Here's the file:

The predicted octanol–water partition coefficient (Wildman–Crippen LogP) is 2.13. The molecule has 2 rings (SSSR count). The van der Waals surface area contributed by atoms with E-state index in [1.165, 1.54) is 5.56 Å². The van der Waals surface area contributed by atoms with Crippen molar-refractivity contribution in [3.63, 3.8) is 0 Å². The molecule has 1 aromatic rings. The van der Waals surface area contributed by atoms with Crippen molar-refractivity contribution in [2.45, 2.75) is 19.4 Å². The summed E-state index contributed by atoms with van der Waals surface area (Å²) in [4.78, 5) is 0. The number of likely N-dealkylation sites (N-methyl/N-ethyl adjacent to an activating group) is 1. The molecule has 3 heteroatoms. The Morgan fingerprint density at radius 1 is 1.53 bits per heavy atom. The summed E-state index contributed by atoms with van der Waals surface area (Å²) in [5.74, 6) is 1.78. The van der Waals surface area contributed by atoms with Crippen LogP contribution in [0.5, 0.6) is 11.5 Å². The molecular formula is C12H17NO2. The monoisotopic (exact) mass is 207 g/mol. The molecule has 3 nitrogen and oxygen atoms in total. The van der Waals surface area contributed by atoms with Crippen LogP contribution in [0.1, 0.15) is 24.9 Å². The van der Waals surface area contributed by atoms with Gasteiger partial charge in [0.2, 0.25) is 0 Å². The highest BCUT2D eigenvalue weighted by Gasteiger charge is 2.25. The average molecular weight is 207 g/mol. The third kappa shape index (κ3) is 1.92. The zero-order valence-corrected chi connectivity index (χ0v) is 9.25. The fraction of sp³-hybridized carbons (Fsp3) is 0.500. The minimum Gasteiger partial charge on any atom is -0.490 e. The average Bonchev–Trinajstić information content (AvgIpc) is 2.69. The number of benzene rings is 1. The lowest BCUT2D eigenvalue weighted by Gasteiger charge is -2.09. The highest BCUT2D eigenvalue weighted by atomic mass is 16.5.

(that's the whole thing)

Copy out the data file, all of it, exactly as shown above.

The predicted octanol–water partition coefficient (Wildman–Crippen LogP) is 2.13. The molecule has 2 rings (SSSR count). The van der Waals surface area contributed by atoms with E-state index in [1.165, 1.54) is 5.56 Å². The van der Waals surface area contributed by atoms with Crippen molar-refractivity contribution in [3.63, 3.8) is 0 Å². The molecule has 1 aromatic rings. The van der Waals surface area contributed by atoms with Crippen molar-refractivity contribution in [2.45, 2.75) is 19.4 Å². The summed E-state index contributed by atoms with van der Waals surface area (Å²) in [4.78, 5) is 0. The number of likely N-dealkylation sites (N-methyl/N-ethyl adjacent to an activating group) is 1. The molecule has 3 heteroatoms. The Morgan fingerprint density at radius 1 is 1.53 bits per heavy atom. The summed E-state index contributed by atoms with van der Waals surface area (Å²) in [5.74, 6) is 1.78. The van der Waals surface area contributed by atoms with Crippen LogP contribution in [0.5, 0.6) is 11.5 Å². The molecular formula is C12H17NO2. The monoisotopic (exact) mass is 207 g/mol. The molecule has 3 nitrogen and oxygen atoms in total. The van der Waals surface area contributed by atoms with Crippen LogP contribution in [0.1, 0.15) is 24.9 Å². The van der Waals surface area contributed by atoms with Gasteiger partial charge in [0.2, 0.25) is 0 Å². The highest BCUT2D eigenvalue weighted by Gasteiger charge is 2.25. The average molecular weight is 207 g/mol. The third kappa shape index (κ3) is 1.92. The zero-order valence-corrected chi connectivity index (χ0v) is 9.25. The fraction of sp³-hybridized carbons (Fsp3) is 0.500. The minimum Gasteiger partial charge on any atom is -0.490 e. The average Bonchev–Trinajstić information content (AvgIpc) is 2.69. The number of benzene rings is 1. The lowest BCUT2D eigenvalue weighted by Gasteiger charge is -2.09. The highest BCUT2D eigenvalue weighted by atomic mass is 16.5.